React native TypeScript logo

Unfortunately, I'm not able to share much about mobile development with TypeScript. In the past, I've done some native mobile development on iOS in objective-C (pretty old school, before Swift) but not on React Native.

Expo JS React native logo

If I had the opportunity to make a mobile development, I'll definitively try React Native with TypeScript because I'm already familiar with React and TypeScript. I hope it makes the process easier and smoother. And on top of that, I also want to use Expo, a React Native framework. The framework seems to be very promising and it's considering a NextJS-like for mobile development.

TypeScript for Machine Learning

Even if Python has a much larger ecosystem and community, you can also use TypeScript for Machine Learning. I've built a small OCR using React and Tensorflow.js for digits number.

Machine learning TypeScript with Tensorflow.js

The user can draw any number on the screen and the application can guess the input. Here is an example:

Digit recognition with Tensorflow JS and React

It's possible to train the model directly inside the browser, but the result wasn't great. It was slow to train the model and the accuracy of the prediction drop. You should train your model on a more powerful computer and only load the trained model when needed.

It's still great to have the ability to run a machine learning model directly inside your browser, it makes your integration into your existing project easier.

In conclusion

TypeScript can now be used everywhere and make the development much smoother with only one programming language to learn. No more context switching between programming language and all the stack is unified.

If you are building a SaaS product and want this unified experience, you can try Next JS SaaS to start your TypeScript projects in seconds. We handle all the boring things for you like Auth, Payment, Landing Page, User Dashboard, form and error handling, database, CRUD operation, etc.

Next JS SaaS Boilerplate Starter

Discussion (37)

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lukeshiru profile image
LUKESHIRU • Edited on

There's a little bit of title in your clickbait 🀣 ... in a more serious note: I love TS, but I would never say "that's the only language you need to learn" to anyone, even in WebDev ideally you should learn HTML, CSS, Vanilla JS, and even other FE languages such as Elm. Sticking to a single language is not ideal if you want to grow as a developer.

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darkwiiplayer profile image
DarkWiiPlayer • Edited on

Learning other languages is also a good idea though. Every front-end web-dev should also have a look at languages like C or Rust to get a better understanding of how many things work under the hood.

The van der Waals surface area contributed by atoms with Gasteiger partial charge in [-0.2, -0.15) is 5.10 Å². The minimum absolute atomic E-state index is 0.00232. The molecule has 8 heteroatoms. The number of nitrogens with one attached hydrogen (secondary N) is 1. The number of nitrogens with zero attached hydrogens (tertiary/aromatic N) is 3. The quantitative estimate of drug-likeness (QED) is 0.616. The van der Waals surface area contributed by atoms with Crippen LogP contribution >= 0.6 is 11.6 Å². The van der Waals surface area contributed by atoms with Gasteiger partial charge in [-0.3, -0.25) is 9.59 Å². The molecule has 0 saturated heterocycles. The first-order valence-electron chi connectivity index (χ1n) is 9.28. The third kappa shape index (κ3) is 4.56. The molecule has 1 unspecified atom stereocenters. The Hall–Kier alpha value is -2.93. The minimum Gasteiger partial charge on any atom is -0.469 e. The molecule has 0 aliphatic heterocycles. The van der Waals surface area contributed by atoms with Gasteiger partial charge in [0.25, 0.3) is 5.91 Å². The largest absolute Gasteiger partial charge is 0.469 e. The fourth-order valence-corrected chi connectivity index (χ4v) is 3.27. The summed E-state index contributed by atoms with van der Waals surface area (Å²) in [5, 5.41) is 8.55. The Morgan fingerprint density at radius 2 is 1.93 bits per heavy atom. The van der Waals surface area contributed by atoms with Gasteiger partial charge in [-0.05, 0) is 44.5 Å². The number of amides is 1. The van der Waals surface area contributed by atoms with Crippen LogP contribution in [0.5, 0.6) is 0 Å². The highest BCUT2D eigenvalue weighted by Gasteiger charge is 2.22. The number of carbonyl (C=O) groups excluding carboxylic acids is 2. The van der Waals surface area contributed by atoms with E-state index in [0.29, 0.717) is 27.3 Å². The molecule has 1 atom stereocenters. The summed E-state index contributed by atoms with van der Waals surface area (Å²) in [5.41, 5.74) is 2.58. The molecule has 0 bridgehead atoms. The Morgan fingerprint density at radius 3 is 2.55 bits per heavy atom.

It's also a very different way to go about coding that requires a somewhat different way of thinking and problem-solving.

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rammina profile image
Rammina

Agreed, besides other languages in which are used along with Typescript, the language itself has some downsides and case scenarios in which it's not the ideal language to use.

dev.to/rammina/downsides-of-typesc...

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ixartz profile image
Remi W. Author

Definitively, TypeScript has some downsides. But, once you take the time, TypeScript has a lot of advantages.

You have all the advantages from JavaScript with less negative ones.

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rammina profile image
Rammina

Typescript does not have all the advantages from JavaScript.

  • TypeScript can somehow hinder the creativity that JavaScript gives you, because of its clunky boilerplate.
  • Some third-party libraries work well with JavaScript, but are an awful experience with Typescript (those that don't have type definitions files).
  • It also leads to longer build/compile time

Note: I am not personally attacking you, I mean well in the sense that I don't like misinformation.

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ixartz profile image
Remi W. Author • Edited on
  • In my previous comment, I was referring for someone has taken the time to learn TypeScript. After the learning time, TypeScript don't influence your creativity. At the end, JS and TS are the same language.
  • All modern framework and libraries have definitions files. Only less popular/unmaintained libraries and framework don't have definitions files. If a project don't have definitions files, it's really a good indication to not use it. Is it a good point?
  • With modern tooling, it's negligible and it doesn't impact your work. Under the hood, it might increase the build/compile time but unnoticeable for a human (the developer).
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rammina profile image
Rammina

Unfortunately, I can't agree with you in good faith. Here are my counterpoints: